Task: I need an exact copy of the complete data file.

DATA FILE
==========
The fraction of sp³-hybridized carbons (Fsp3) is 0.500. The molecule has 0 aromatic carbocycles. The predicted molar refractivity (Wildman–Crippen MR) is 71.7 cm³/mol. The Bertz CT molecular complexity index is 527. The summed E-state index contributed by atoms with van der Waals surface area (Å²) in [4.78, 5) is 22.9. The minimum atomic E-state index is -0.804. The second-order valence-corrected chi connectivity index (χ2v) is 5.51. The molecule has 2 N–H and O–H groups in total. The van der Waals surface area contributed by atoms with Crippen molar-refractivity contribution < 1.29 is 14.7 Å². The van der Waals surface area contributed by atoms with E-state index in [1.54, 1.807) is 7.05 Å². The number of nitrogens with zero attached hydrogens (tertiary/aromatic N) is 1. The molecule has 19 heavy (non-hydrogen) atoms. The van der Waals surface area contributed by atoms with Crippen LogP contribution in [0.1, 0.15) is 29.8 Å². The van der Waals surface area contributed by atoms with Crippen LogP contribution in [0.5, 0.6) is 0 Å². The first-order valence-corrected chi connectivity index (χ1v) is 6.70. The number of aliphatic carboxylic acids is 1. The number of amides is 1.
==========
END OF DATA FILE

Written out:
The fraction of sp³-hybridized carbons (Fsp3) is 0.500. The molecule has 0 aromatic carbocycles. The predicted molar refractivity (Wildman–Crippen MR) is 71.7 cm³/mol. The Bertz CT molecular complexity index is 527. The summed E-state index contributed by atoms with van der Waals surface area (Å²) in [4.78, 5) is 22.9. The minimum atomic E-state index is -0.804. The second-order valence-corrected chi connectivity index (χ2v) is 5.51. The molecule has 2 N–H and O–H groups in total. The van der Waals surface area contributed by atoms with Crippen molar-refractivity contribution < 1.29 is 14.7 Å². The van der Waals surface area contributed by atoms with E-state index in [1.54, 1.807) is 7.05 Å². The number of nitrogens with zero attached hydrogens (tertiary/aromatic N) is 1. The molecule has 19 heavy (non-hydrogen) atoms. The van der Waals surface area contributed by atoms with Crippen LogP contribution in [0.1, 0.15) is 29.8 Å². The van der Waals surface area contributed by atoms with Crippen LogP contribution in [0.5, 0.6) is 0 Å². The first-order valence-corrected chi connectivity index (χ1v) is 6.70. The number of aliphatic carboxylic acids is 1. The number of amides is 1.